Deferred Action: Not Quite the Dream Act But A Step Toward it
MIAMI, USA (defend.ht) - President Obama stepped up last June15 and issued an executive order that allows more than 800,000 young people to stay in the US legally without fear of deportation. Interviewed in Miami by Defend Haiti, Nancy Francillon, a Haitian advocate from Americans for Immigrant Justice, made the point on this decision and explained what it means for young undocumented Haitians.
The decision by President Obama to allow young undocumented immigrants to stay in the US is what is called a âdeferred actionâ, says Nancy Francillon, supervisor attorney at Americans for Immigrants Justice (formerly Florida Immigrant Advocacy Center-FIAC), a non-profit agency providing immigration legal services to low-income individuals and advocating for common sense immigration policies.
A deferred action is a decision of the governement not to deport people who legally should be. It's an action to halt their deportation and to let them stay and work in the US, explains the attorney.
The children touched by this decision are those who came illegally with their parents in the US or who came here legally but stayed in the country without authorization. The grantees must be younger than 30, they must have been brought to the U.S. before their 16th birthdays, they must have been in the country for five continuous years, they must have no criminal history, they must have graduated from an American high school, earned an equivalent degree or served in the U.S. Military.
There is not a form or an application available yet, the government decision will take effect 60 days following the announcement. There will be no fee to pay when it will be. Only certified lawyers and recognized organization will be authorized to proceed, adds Mrs Francillon.
The deferred action is not quite the Dream Act but a step toward it. The Dream Act project has proposed to grant permanent residency status to âdreamersâ and allow them to fill later for US citizenship. âThe Dream Act was never voted by the Congress. So to help undocumented young people, to halt their deportation, President Obama issued this executive order letting them to stay and to work in the US. It's a relief but not Dream Act in itselfâ, explains Nancy Francillon.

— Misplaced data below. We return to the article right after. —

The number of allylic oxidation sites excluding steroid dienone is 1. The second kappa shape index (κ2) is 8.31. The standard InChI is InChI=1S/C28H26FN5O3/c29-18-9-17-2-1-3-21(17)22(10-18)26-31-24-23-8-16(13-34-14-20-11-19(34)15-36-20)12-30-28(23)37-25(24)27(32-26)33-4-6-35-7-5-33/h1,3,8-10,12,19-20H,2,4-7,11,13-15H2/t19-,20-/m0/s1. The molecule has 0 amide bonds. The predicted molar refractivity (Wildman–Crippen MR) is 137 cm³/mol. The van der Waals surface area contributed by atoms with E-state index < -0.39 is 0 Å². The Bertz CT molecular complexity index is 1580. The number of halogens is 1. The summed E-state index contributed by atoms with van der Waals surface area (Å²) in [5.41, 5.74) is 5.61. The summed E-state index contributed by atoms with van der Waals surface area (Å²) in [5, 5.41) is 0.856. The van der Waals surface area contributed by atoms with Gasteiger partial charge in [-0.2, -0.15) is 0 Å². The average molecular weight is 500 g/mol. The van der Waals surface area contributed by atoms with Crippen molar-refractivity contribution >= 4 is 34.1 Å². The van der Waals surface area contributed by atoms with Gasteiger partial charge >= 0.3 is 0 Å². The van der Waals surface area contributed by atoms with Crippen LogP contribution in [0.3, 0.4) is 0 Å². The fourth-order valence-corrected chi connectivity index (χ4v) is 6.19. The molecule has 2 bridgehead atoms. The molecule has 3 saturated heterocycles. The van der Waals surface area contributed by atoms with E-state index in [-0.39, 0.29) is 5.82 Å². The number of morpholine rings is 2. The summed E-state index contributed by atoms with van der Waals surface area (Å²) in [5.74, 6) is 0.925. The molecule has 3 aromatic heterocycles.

The Deferred Action could be compared to TPS (Temporary Protected Status). It stops a lawful deportation decision but does not allow to apply for permanent residency later. But at least it allows the beneficiary to work and stay in the US legally without fear of deportation.
âSince many years, many immigrant organizations have drawn the attention of the governement on milions of young people undocumented going to school, having a high school diploma or college diploma but who, after school, can't be useful to the country because they are not authorized to work. Those children were brought here by their parents when they were babies or infants, so it's not their fault if they are undocumented. The immigrant organization have urged the governement to give those children a chance to stay legally in the US and to be useful to their adoptive countryâ, advocates Mrs Francillon.
Many young undocumented Haitians will also benefit of that decision. âWe know that when TPS were granted, some Haitian parents have applied for themselves but not for their children. This present deferred action is a new opportunity for them. Their children will be able to have a work permit, a driver licence and stay lawfully hereâ, concludes Nancy Francillon.
Related 06.15.2012: Obama Removes Threat of Deportation for Young Undocumented Immigrants